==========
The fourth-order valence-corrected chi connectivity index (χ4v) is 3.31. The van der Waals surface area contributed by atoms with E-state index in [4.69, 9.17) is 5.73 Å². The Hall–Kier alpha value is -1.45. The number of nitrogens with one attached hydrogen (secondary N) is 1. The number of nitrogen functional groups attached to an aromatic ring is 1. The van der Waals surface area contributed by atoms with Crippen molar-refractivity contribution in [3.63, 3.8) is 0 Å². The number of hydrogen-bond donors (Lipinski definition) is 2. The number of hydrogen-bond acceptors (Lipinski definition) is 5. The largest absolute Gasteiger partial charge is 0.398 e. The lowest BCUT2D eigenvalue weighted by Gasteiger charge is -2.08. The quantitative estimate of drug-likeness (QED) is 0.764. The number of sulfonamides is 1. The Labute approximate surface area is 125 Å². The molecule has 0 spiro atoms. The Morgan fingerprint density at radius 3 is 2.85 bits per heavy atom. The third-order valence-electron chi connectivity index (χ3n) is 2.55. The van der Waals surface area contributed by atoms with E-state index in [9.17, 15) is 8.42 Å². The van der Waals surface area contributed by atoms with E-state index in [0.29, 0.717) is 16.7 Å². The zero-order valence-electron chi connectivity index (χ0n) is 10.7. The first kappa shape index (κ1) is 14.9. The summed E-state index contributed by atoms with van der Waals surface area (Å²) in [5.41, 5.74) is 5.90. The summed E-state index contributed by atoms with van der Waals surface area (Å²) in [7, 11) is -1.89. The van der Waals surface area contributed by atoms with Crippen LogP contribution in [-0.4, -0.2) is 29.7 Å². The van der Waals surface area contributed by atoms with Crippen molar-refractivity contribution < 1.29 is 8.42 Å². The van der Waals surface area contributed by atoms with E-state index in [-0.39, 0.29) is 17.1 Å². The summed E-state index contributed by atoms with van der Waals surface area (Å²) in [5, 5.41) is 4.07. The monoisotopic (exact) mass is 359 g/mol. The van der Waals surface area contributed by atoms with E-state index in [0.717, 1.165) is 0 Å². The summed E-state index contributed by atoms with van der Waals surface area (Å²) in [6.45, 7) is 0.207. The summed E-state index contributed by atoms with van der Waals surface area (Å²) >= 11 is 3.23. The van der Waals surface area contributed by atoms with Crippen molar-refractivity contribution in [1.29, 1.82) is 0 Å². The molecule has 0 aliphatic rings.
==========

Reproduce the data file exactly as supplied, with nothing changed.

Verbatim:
The fourth-order valence-corrected chi connectivity index (χ4v) is 3.31. The van der Waals surface area contributed by atoms with E-state index in [4.69, 9.17) is 5.73 Å². The Hall–Kier alpha value is -1.45. The number of nitrogens with one attached hydrogen (secondary N) is 1. The number of nitrogen functional groups attached to an aromatic ring is 1. The van der Waals surface area contributed by atoms with Crippen molar-refractivity contribution in [3.63, 3.8) is 0 Å². The number of hydrogen-bond donors (Lipinski definition) is 2. The number of hydrogen-bond acceptors (Lipinski definition) is 5. The largest absolute Gasteiger partial charge is 0.398 e. The lowest BCUT2D eigenvalue weighted by Gasteiger charge is -2.08. The quantitative estimate of drug-likeness (QED) is 0.764. The number of sulfonamides is 1. The Labute approximate surface area is 125 Å². The molecule has 0 spiro atoms. The Morgan fingerprint density at radius 3 is 2.85 bits per heavy atom. The third-order valence-electron chi connectivity index (χ3n) is 2.55. The van der Waals surface area contributed by atoms with E-state index in [9.17, 15) is 8.42 Å². The van der Waals surface area contributed by atoms with E-state index in [0.29, 0.717) is 16.7 Å². The zero-order valence-electron chi connectivity index (χ0n) is 10.7. The first kappa shape index (κ1) is 14.9. The summed E-state index contributed by atoms with van der Waals surface area (Å²) in [5.41, 5.74) is 5.90. The summed E-state index contributed by atoms with van der Waals surface area (Å²) in [7, 11) is -1.89. The van der Waals surface area contributed by atoms with Crippen LogP contribution in [-0.4, -0.2) is 29.7 Å². The van der Waals surface area contributed by atoms with Crippen molar-refractivity contribution < 1.29 is 8.42 Å². The van der Waals surface area contributed by atoms with E-state index in [-0.39, 0.29) is 17.1 Å². The summed E-state index contributed by atoms with van der Waals surface area (Å²) in [5, 5.41) is 4.07. The monoisotopic (exact) mass is 359 g/mol. The van der Waals surface area contributed by atoms with E-state index in [0.717, 1.165) is 0 Å². The summed E-state index contributed by atoms with van der Waals surface area (Å²) in [6.45, 7) is 0.207. The summed E-state index contributed by atoms with van der Waals surface area (Å²) >= 11 is 3.23. The van der Waals surface area contributed by atoms with Crippen molar-refractivity contribution in [1.29, 1.82) is 0 Å². The molecule has 0 aliphatic rings.